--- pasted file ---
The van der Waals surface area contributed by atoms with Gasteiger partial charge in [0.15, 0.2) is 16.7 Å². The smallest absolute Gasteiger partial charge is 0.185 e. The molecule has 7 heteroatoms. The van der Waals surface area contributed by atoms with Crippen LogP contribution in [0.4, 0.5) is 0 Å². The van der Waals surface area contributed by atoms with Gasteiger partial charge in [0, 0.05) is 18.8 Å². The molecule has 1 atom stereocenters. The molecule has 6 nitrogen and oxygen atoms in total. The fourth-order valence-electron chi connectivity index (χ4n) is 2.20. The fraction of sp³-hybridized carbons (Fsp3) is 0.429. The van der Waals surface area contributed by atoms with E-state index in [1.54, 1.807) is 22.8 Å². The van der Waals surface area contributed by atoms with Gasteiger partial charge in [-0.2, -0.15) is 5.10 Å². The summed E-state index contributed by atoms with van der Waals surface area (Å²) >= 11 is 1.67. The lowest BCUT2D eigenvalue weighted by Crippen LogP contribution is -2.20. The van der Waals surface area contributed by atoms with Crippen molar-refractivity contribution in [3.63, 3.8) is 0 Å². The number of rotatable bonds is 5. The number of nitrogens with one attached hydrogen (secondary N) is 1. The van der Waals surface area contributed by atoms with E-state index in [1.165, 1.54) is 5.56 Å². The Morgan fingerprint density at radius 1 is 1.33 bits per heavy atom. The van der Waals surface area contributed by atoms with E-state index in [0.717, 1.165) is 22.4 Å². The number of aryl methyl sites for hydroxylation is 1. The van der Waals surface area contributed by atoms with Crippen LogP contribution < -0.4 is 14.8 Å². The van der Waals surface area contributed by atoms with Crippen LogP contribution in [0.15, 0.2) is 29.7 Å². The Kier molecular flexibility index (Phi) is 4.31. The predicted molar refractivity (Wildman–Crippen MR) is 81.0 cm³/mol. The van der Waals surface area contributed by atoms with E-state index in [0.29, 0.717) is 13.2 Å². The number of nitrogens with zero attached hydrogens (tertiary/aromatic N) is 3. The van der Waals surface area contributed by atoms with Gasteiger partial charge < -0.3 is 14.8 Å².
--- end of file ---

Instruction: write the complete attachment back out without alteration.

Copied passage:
The van der Waals surface area contributed by atoms with Gasteiger partial charge in [0.15, 0.2) is 16.7 Å². The smallest absolute Gasteiger partial charge is 0.185 e. The molecule has 7 heteroatoms. The van der Waals surface area contributed by atoms with Crippen LogP contribution in [0.4, 0.5) is 0 Å². The van der Waals surface area contributed by atoms with Gasteiger partial charge in [0, 0.05) is 18.8 Å². The molecule has 1 atom stereocenters. The molecule has 6 nitrogen and oxygen atoms in total. The fourth-order valence-electron chi connectivity index (χ4n) is 2.20. The fraction of sp³-hybridized carbons (Fsp3) is 0.429. The van der Waals surface area contributed by atoms with E-state index in [1.54, 1.807) is 22.8 Å². The van der Waals surface area contributed by atoms with Gasteiger partial charge in [-0.2, -0.15) is 5.10 Å². The summed E-state index contributed by atoms with van der Waals surface area (Å²) >= 11 is 1.67. The lowest BCUT2D eigenvalue weighted by Crippen LogP contribution is -2.20. The van der Waals surface area contributed by atoms with Crippen molar-refractivity contribution in [3.63, 3.8) is 0 Å². The number of rotatable bonds is 5. The number of nitrogens with one attached hydrogen (secondary N) is 1. The van der Waals surface area contributed by atoms with E-state index in [1.165, 1.54) is 5.56 Å². The Morgan fingerprint density at radius 1 is 1.33 bits per heavy atom. The van der Waals surface area contributed by atoms with E-state index in [0.717, 1.165) is 22.4 Å². The number of aryl methyl sites for hydroxylation is 1. The van der Waals surface area contributed by atoms with Crippen LogP contribution < -0.4 is 14.8 Å². The van der Waals surface area contributed by atoms with Crippen LogP contribution in [0.15, 0.2) is 29.7 Å². The Kier molecular flexibility index (Phi) is 4.31. The predicted molar refractivity (Wildman–Crippen MR) is 81.0 cm³/mol. The van der Waals surface area contributed by atoms with E-state index in [0.29, 0.717) is 13.2 Å². The number of nitrogens with zero attached hydrogens (tertiary/aromatic N) is 3. The van der Waals surface area contributed by atoms with Gasteiger partial charge < -0.3 is 14.8 Å².